• n is 8 which is 1000 in binary.
    • n-1 is 7 which is 0111 in binary.
    • Performing a bitwise AND operation: 1000 & 0111 gives 0000.
  3. The result of this bitwise AND operation is 0.

  4. Finally, we combine the checks: n > 0 and (n & (n - 1)) == 0. In this case, both are true.

So, for n = 8, the conditions hold true. The result of 8 > 0 and (8 & (7)) == 0 is true, which means that the number 8 is indeed a power of two. This method works efficiently for any positive integer and is especially quick to compute using bitwise operations.

Python Solution

1class Solution:
2    def is_power_of_two(self, n: int) -> bool:
3        # Check if the number is greater than 0 and only one bit is set.
4        # The expression (n & (n - 1)) will be 0 only for powers of two,
5        # because there is only one bit set in a power of two, and (n - 1)
6        # will have all the bits set before that single bit in n.
7        return n > 0 and (n & (n - 1)) == 0
9# The method is_power_of_two can be used as:
10# result = Solution().is_power_of_two(16)
11# print(result)  # Output: True, because 16 is a power of two

Java Solution

1class Solution {
2    /**
3     * Checks if a number is a power of two.
4     *
5     * A power of two has exactly one bit set in binary representation.
6     * If we subtract 1 from a number which is a power of 2 (e.g., 8 is 1000 in binary),
7     * we get a number which has all the bits set after the bit that was set in original number (e.g., 7 is 0111).
8     * Taking an AND of n and n-1 will yield 0 if n is a power of two.
9     *
10     * @param n The number to be checked.
11     * @return true if n is a power of two, false otherwise.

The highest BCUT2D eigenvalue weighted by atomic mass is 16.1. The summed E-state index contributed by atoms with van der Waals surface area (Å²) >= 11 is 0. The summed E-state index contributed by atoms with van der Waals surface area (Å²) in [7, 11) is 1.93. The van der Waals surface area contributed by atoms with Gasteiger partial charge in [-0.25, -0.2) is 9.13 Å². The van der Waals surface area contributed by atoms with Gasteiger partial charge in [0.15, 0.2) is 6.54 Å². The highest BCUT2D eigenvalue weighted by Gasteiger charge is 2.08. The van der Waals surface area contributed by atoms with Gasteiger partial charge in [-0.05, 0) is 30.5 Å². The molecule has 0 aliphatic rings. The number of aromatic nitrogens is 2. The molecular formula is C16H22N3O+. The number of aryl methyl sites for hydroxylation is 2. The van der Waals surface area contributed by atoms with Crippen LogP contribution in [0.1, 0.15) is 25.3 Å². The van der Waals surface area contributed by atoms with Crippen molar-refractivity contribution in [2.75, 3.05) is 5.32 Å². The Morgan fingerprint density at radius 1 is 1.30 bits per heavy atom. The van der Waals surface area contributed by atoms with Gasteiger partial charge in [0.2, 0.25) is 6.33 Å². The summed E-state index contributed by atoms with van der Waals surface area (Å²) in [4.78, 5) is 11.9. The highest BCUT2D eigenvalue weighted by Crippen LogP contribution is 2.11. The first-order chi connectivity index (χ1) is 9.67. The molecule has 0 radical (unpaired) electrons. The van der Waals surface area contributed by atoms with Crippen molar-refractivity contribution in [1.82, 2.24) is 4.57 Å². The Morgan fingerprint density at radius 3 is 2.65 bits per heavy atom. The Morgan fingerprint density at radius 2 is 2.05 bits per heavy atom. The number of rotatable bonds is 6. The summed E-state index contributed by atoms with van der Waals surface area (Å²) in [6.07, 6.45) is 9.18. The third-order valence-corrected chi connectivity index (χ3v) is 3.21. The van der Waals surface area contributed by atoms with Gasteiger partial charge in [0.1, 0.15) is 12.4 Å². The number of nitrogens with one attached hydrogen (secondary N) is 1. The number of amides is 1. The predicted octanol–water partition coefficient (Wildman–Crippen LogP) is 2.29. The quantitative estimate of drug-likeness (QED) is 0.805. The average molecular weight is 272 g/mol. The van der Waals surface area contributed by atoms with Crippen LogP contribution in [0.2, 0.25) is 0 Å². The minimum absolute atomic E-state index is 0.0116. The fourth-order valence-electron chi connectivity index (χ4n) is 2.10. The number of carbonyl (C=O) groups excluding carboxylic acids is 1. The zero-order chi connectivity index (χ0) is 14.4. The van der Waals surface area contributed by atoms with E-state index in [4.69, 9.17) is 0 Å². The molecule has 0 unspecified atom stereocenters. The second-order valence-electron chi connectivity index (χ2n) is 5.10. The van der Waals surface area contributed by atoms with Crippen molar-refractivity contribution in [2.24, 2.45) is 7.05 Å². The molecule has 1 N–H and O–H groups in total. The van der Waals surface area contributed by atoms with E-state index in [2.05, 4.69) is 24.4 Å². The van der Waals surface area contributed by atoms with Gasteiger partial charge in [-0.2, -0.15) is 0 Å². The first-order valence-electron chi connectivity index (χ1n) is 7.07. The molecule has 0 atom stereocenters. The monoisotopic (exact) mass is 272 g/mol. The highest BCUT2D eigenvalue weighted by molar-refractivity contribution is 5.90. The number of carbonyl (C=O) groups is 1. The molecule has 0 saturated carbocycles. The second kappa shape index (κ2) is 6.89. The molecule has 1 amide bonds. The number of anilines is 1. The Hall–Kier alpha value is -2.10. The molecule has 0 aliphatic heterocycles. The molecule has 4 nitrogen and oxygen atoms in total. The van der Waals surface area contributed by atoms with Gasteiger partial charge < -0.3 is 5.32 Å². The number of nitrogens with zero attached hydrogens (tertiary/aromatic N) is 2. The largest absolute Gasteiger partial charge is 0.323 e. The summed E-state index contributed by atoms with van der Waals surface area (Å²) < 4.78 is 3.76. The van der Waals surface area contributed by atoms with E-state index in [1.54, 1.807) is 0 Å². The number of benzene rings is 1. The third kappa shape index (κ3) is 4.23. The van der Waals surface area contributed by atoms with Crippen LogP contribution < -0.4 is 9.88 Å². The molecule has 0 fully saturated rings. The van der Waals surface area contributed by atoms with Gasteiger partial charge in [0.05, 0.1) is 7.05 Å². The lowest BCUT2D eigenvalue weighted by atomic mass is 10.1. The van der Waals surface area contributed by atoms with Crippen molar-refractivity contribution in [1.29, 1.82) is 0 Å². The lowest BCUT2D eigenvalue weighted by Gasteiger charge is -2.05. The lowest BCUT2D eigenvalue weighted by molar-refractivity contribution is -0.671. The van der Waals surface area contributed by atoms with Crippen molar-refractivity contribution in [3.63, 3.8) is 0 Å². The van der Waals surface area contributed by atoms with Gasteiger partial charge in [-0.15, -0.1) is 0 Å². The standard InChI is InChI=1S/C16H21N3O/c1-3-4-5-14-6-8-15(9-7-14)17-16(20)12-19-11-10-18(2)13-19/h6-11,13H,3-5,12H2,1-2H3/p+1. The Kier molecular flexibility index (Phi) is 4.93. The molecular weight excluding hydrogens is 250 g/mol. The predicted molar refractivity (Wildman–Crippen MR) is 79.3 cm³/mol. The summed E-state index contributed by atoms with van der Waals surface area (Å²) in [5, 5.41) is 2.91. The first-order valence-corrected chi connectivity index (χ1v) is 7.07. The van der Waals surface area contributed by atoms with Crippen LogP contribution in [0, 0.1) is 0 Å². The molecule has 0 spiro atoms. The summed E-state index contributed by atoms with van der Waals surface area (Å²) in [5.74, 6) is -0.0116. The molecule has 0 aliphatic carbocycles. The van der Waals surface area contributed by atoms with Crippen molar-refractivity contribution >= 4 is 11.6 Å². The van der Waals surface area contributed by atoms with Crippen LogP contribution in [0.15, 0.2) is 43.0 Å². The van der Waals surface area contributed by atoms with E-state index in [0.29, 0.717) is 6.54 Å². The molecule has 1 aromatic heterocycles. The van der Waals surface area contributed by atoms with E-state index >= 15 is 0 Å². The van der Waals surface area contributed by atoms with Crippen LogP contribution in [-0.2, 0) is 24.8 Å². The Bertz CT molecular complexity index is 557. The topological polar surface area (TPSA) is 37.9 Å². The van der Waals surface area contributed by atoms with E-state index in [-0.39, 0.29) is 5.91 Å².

12     */
13    public boolean isPowerOfTwo(int n) {
14        // Check if n is greater than 0 and if n AND (n-1) is 0
15        return n > 0 && (n & (n - 1)) == 0;
16    }

C++ Solution

1class Solution {
3    // Function to check if a number is a power of two
4    bool isPowerOfTwo(int number) {
5        // A power of two has only one bit set in binary representation.
6        // Subtracting one from such a number flips all the bits after
7        // the set bit (including the set bit). Performing an AND operation
8        // between the number and number - 1 would then result in zero.
9        // Additionally, the number must be positive to be a power of two.
10        return number > 0 && (number & (number - 1)) == 0;
11    }

Typescript Solution

1// This function checks if a given number is a power of two.
2// It uses bitwise AND to determine if there is only one bit set in the binary representation.
3// The number should be greater than zero since 0 is not a power of two.
4// Parameters:
5// n - The number to check if it is a power of two.
6// Returns:
7// A boolean indicating whether the number is a power of two (true) or not (false).
8function isPowerOfTwo(n: number): boolean {
9    // Check if 'n' is greater than 0 to avoid non-positive integers.
10    // (n & (n - 1)) will be 0 for powers of two since these numbers have a single high bit.
11    // For example, 4 in binary is 100, and 3 is 011. Bitwise AND is 000.
12    return n > 0 && (n & (n - 1)) === 0;

Time and Space Complexity

The time complexity of the code is O(1) because the operation performed is a bitwise AND operation and a comparison, both of which take constant time regardless of the size of the integer n.

The space complexity of the code is also O(1) as it does not use any additional memory that grows with the input size. The function only uses a fixed amount of space to store the input and output variables.